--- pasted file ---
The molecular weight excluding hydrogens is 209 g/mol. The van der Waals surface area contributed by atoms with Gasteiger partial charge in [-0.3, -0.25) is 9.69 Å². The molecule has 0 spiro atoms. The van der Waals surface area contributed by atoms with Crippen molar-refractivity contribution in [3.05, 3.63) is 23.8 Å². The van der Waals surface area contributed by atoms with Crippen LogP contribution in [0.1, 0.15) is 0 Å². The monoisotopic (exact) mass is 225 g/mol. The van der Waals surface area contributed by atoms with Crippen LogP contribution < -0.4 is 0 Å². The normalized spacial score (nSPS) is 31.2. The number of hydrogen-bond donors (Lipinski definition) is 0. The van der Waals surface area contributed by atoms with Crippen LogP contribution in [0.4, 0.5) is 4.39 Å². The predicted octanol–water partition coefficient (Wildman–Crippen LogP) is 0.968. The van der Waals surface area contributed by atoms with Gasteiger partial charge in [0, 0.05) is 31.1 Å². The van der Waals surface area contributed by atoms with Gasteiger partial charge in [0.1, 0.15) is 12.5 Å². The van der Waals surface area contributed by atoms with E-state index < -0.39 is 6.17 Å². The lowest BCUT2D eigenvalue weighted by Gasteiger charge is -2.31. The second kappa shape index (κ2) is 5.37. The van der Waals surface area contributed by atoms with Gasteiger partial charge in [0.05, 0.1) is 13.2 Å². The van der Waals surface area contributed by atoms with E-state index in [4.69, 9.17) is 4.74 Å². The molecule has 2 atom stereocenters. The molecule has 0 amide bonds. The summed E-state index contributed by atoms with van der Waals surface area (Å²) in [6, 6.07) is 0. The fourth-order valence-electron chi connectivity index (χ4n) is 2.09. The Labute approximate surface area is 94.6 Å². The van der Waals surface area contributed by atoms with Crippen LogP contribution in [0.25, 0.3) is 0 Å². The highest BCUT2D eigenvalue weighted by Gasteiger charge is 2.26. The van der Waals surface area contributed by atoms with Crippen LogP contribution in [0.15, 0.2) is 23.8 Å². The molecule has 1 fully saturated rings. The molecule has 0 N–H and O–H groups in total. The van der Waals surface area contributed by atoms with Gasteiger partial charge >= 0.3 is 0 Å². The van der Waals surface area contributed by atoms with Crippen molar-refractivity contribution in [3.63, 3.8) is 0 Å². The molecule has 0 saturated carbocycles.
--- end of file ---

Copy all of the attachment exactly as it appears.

The molecular weight excluding hydrogens is 209 g/mol. The van der Waals surface area contributed by atoms with Gasteiger partial charge in [-0.3, -0.25) is 9.69 Å². The molecule has 0 spiro atoms. The van der Waals surface area contributed by atoms with Crippen molar-refractivity contribution in [3.05, 3.63) is 23.8 Å². The van der Waals surface area contributed by atoms with Crippen LogP contribution in [0.1, 0.15) is 0 Å². The monoisotopic (exact) mass is 225 g/mol. The van der Waals surface area contributed by atoms with Crippen LogP contribution < -0.4 is 0 Å². The normalized spacial score (nSPS) is 31.2. The number of hydrogen-bond donors (Lipinski definition) is 0. The van der Waals surface area contributed by atoms with Crippen LogP contribution in [0.4, 0.5) is 4.39 Å². The predicted octanol–water partition coefficient (Wildman–Crippen LogP) is 0.968. The van der Waals surface area contributed by atoms with Gasteiger partial charge in [0, 0.05) is 31.1 Å². The van der Waals surface area contributed by atoms with Gasteiger partial charge in [0.1, 0.15) is 12.5 Å². The van der Waals surface area contributed by atoms with E-state index < -0.39 is 6.17 Å². The lowest BCUT2D eigenvalue weighted by Gasteiger charge is -2.31. The second kappa shape index (κ2) is 5.37. The van der Waals surface area contributed by atoms with Gasteiger partial charge in [0.05, 0.1) is 13.2 Å². The van der Waals surface area contributed by atoms with E-state index in [4.69, 9.17) is 4.74 Å². The molecule has 2 atom stereocenters. The molecule has 0 amide bonds. The summed E-state index contributed by atoms with van der Waals surface area (Å²) in [6, 6.07) is 0. The fourth-order valence-electron chi connectivity index (χ4n) is 2.09. The Labute approximate surface area is 94.6 Å². The van der Waals surface area contributed by atoms with Crippen LogP contribution in [0.25, 0.3) is 0 Å². The highest BCUT2D eigenvalue weighted by Gasteiger charge is 2.26. The van der Waals surface area contributed by atoms with Crippen LogP contribution in [0.15, 0.2) is 23.8 Å². The molecule has 1 fully saturated rings. The molecule has 0 N–H and O–H groups in total. The van der Waals surface area contributed by atoms with Gasteiger partial charge >= 0.3 is 0 Å². The van der Waals surface area contributed by atoms with Crippen molar-refractivity contribution in [3.63, 3.8) is 0 Å². The molecule has 0 saturated carbocycles.